Taking the first major step towards the legalization of retail and online sports-betting in Ohio, the State Senators passed Senate Bill 176 (SB 176) by voting 30-to-02 in support of the measure.
The SB 176 has specifically designed to allow gaming entities in the Midwestern state to apply for one of 58 land-based and remote sportsbetting licenses that the state government has plans to issue in the coming years.
The measure, which still needs to be ratified by the Ohio House of Representatives as well as Ohio Governor Mike DeWine, would not only legalize retail and online sportsbetting but also electronic instant bingo.
The measure envisions making nearly three dozen bricks-&-mortar sportsbetting licenses available to any of the Buckeye State’s casinos, racinos and businesses authorized to sell alcohol and a further 25 licenses for the provision of online wagering. An unlimited number of entities with liquor licenses would also be able to apply for a $6,000 "Type C" sports gaming license. It would supposedly also institute a $1 million licensing fee for class of authorizations and placing the Ohio Casino Control Commission (OCCC) in charge of selecting fitting applicants and regulating their consequent operations.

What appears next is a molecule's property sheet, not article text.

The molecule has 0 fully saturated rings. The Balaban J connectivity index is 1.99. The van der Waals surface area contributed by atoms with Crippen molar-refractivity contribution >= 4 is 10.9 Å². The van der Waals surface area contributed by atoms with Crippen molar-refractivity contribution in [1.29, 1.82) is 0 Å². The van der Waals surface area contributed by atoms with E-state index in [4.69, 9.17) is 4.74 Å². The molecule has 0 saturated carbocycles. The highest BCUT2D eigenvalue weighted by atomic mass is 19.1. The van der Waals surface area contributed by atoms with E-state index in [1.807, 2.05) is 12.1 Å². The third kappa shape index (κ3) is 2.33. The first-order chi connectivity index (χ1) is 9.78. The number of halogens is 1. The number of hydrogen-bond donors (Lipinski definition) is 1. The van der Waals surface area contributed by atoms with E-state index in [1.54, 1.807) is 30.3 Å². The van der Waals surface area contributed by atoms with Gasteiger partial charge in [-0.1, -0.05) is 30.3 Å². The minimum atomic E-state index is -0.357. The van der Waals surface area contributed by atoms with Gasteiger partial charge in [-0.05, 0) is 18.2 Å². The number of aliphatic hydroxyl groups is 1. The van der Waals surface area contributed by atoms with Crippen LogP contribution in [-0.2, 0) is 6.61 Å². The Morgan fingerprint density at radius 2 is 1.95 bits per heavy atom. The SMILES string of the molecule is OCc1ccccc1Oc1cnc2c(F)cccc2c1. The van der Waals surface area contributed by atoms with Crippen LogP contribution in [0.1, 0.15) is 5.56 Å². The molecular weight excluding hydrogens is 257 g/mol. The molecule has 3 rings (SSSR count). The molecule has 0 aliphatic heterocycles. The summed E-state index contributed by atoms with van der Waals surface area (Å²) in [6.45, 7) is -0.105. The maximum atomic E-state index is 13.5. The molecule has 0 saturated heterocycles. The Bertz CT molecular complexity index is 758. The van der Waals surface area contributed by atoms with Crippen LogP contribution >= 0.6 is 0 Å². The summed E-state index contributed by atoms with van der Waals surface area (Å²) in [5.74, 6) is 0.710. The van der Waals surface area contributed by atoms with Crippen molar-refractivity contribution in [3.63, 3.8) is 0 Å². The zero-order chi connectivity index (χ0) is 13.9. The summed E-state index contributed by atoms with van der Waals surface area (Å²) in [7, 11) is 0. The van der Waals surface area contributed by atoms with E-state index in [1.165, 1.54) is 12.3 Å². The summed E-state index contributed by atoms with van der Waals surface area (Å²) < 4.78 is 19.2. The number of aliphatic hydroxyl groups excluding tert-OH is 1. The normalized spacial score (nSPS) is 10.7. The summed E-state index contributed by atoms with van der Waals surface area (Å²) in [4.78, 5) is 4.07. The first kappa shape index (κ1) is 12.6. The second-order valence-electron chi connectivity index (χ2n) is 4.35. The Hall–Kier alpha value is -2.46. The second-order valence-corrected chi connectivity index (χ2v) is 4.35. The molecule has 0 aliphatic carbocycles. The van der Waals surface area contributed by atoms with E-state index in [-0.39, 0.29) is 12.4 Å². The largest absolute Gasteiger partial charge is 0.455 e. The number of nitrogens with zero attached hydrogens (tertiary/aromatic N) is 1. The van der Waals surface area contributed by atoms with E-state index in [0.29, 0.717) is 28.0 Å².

Earlier in 2021, Ohio State Gov. Mike DeWine said that it was not a matter of if the state would legalize sportsbetting; rather it was a matter when the state would legalize sportsbetting. At the time he stressed that it was just inevitable.
Speaking on the topic, DeWine said, “Sports gaming's already in Ohio. Ohio's just not regulating it. This is something that I think is inevitable. It's coming to Ohio … I will have the opportunity to weigh in at the appropriate time. But sportsbetting is certainly coming to Ohio.”
The bill actually seeks to allow betting enthusiasts to place bets on broad range of professional as well as collegiate sports, including events from the likes of National Football League (NFL), National Basketball Association (NBA), and the National Hockey League (NHL). Moreover, it would endeavor to spread licensed retail sportsbooks throughout the state by allowing more counties to host various betting-friendly facilities.
If the legislation gets passed by the Ohio House of Representatives and signed by Gov. DeWine into a law, betting enthusiasts in the state would be most probably be able to place bets on the favorite sports as soon as early 2022.